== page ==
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Knowing When to Quit

On the side, I sometimes tutor high school students, usually in chemistry, but have done most subjects. I usually get a call a day or two before a test and the student needs to review the whole unit, so it turns into a marathon session.

It is amazing to watch the moment when the student shuts down from overload. They are unable to figure out each next step of a problem without coaching, even on problems they know how to solve. They make dumb mistakes. Their eyes are glazed. When you hit this point, it is time to stop, mid-problem even, tell them to go to bed, get rested and tackle that problem from scratch in the morning.

Recognizing signs such as these, and being able to use student body language to guide instruction is a key aspect of good teaching. Is the student at overload really, or just thinks they are and need to be pushed into a second wind? Are they ‘getting it” or need a new approach? Are they bored and ready for the next level? Are they bored and need to switch subjects? Do they just need a good swift motivational kick? Are you tracking with each other and having ‘learning synergy?’

Likewise, part of being a good student is recognizing similar clues from the teacher and responding to them.

Recognizing when the Lord is trying to teach us something is a similar skill. Are the situations in our lives just the normal outflowing of daily life or something deeper—“God trying to ‘show’ us something?” How would you expect to differentiate between the two? Or, maybe, God simply uses the daily grind as a continual refining process, and it doesn’t matter, really, if this is a divine trial for our benefit or discipline or just life.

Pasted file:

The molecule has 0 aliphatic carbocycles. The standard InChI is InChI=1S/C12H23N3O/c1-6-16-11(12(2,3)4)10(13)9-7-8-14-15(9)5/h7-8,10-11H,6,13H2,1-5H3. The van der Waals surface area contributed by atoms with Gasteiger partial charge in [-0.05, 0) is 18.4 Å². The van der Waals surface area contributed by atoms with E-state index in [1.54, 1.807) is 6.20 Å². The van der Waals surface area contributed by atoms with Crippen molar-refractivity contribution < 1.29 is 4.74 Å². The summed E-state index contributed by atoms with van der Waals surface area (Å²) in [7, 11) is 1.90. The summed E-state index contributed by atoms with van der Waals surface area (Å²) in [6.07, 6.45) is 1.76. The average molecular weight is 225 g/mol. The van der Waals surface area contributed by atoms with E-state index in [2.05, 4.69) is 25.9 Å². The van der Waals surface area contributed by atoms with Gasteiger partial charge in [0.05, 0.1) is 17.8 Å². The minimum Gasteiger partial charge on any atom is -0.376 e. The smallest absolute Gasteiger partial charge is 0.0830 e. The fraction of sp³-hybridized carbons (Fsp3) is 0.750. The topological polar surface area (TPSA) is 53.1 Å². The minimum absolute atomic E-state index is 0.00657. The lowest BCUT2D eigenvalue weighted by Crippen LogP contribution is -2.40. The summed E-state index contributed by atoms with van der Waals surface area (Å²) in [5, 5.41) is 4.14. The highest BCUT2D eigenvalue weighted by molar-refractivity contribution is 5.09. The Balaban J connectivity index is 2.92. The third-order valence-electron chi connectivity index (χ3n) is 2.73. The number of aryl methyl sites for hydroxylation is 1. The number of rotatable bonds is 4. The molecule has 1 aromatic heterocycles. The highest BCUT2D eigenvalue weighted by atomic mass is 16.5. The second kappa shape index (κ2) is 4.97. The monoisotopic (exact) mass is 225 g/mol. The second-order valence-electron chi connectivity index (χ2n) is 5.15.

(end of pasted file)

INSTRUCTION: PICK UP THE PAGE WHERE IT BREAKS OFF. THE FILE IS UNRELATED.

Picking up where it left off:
It seems to me that rather than trying to read the divine tea leaves to see all of the potential spiritual messages that might be hidden in circumstance, we should just live our lives. Keep in prayer, Scripture, worship and fellowship, and let the Master Potter shape you as He will, without trying to step outside ourselves to predict the direction of His handiwork.

It seems that we 1) get it wrong at least half the time, and 2) have a tendency to try to ‘help God’ get to the next stage. This is a bad combination, like moving during a haircut when you only think you know what the barber/hairdresser is doing.

It’s like dancing, when the woman doesn’t trust the man to lead and keeps looking behind her or stutter steps out of fear of kicking or bumping into someone. Takes a lot of the fun out of it for both parties.

Perhaps, this is what Jesus means by ‘abiding.’ “Child, let Me do the refining and shaping. Stay close. Live your life, and let Me direct your steps.”


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